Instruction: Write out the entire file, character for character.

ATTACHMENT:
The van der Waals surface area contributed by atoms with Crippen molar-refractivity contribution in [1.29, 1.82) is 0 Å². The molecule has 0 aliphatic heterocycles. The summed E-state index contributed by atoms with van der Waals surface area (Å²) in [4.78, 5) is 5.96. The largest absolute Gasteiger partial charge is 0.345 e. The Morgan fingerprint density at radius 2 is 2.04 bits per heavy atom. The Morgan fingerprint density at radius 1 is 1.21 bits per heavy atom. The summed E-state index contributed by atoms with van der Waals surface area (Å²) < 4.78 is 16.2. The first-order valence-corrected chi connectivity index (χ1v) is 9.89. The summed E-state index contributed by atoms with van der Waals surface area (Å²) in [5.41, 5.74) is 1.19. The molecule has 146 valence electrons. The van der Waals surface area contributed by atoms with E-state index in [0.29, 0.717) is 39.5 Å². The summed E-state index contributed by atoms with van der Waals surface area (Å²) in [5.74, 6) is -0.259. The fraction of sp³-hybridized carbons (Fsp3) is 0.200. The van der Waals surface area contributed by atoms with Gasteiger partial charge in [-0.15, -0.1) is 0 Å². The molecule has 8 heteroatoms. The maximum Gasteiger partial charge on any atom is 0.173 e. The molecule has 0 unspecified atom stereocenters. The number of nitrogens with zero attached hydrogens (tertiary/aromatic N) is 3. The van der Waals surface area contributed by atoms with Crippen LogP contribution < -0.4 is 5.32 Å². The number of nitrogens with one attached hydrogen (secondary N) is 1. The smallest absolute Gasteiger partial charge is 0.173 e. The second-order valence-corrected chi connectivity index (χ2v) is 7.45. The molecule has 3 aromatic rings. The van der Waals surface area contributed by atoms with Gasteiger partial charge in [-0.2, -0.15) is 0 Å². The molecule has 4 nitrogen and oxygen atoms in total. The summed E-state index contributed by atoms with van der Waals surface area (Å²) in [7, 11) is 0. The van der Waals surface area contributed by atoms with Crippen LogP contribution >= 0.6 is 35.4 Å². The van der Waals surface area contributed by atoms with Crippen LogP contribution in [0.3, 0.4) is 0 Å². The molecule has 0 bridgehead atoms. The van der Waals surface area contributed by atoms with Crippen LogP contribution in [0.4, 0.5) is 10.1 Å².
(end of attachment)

The van der Waals surface area contributed by atoms with Crippen molar-refractivity contribution in [1.29, 1.82) is 0 Å². The molecule has 0 aliphatic heterocycles. The summed E-state index contributed by atoms with van der Waals surface area (Å²) in [4.78, 5) is 5.96. The largest absolute Gasteiger partial charge is 0.345 e. The Morgan fingerprint density at radius 2 is 2.04 bits per heavy atom. The Morgan fingerprint density at radius 1 is 1.21 bits per heavy atom. The summed E-state index contributed by atoms with van der Waals surface area (Å²) < 4.78 is 16.2. The first-order valence-corrected chi connectivity index (χ1v) is 9.89. The summed E-state index contributed by atoms with van der Waals surface area (Å²) in [5.41, 5.74) is 1.19. The molecule has 146 valence electrons. The van der Waals surface area contributed by atoms with E-state index in [0.29, 0.717) is 39.5 Å². The summed E-state index contributed by atoms with van der Waals surface area (Å²) in [5.74, 6) is -0.259. The fraction of sp³-hybridized carbons (Fsp3) is 0.200. The van der Waals surface area contributed by atoms with Gasteiger partial charge in [-0.15, -0.1) is 0 Å². The molecule has 8 heteroatoms. The maximum Gasteiger partial charge on any atom is 0.173 e. The molecule has 0 unspecified atom stereocenters. The number of nitrogens with zero attached hydrogens (tertiary/aromatic N) is 3. The van der Waals surface area contributed by atoms with Crippen LogP contribution < -0.4 is 5.32 Å². The number of nitrogens with one attached hydrogen (secondary N) is 1. The smallest absolute Gasteiger partial charge is 0.173 e. The second-order valence-corrected chi connectivity index (χ2v) is 7.45. The molecule has 3 aromatic rings. The van der Waals surface area contributed by atoms with Gasteiger partial charge in [-0.2, -0.15) is 0 Å². The molecule has 4 nitrogen and oxygen atoms in total. The summed E-state index contributed by atoms with van der Waals surface area (Å²) in [7, 11) is 0. The van der Waals surface area contributed by atoms with Crippen LogP contribution >= 0.6 is 35.4 Å². The van der Waals surface area contributed by atoms with Crippen LogP contribution in [0.3, 0.4) is 0 Å². The molecule has 0 bridgehead atoms. The van der Waals surface area contributed by atoms with Crippen LogP contribution in [0.4, 0.5) is 10.1 Å².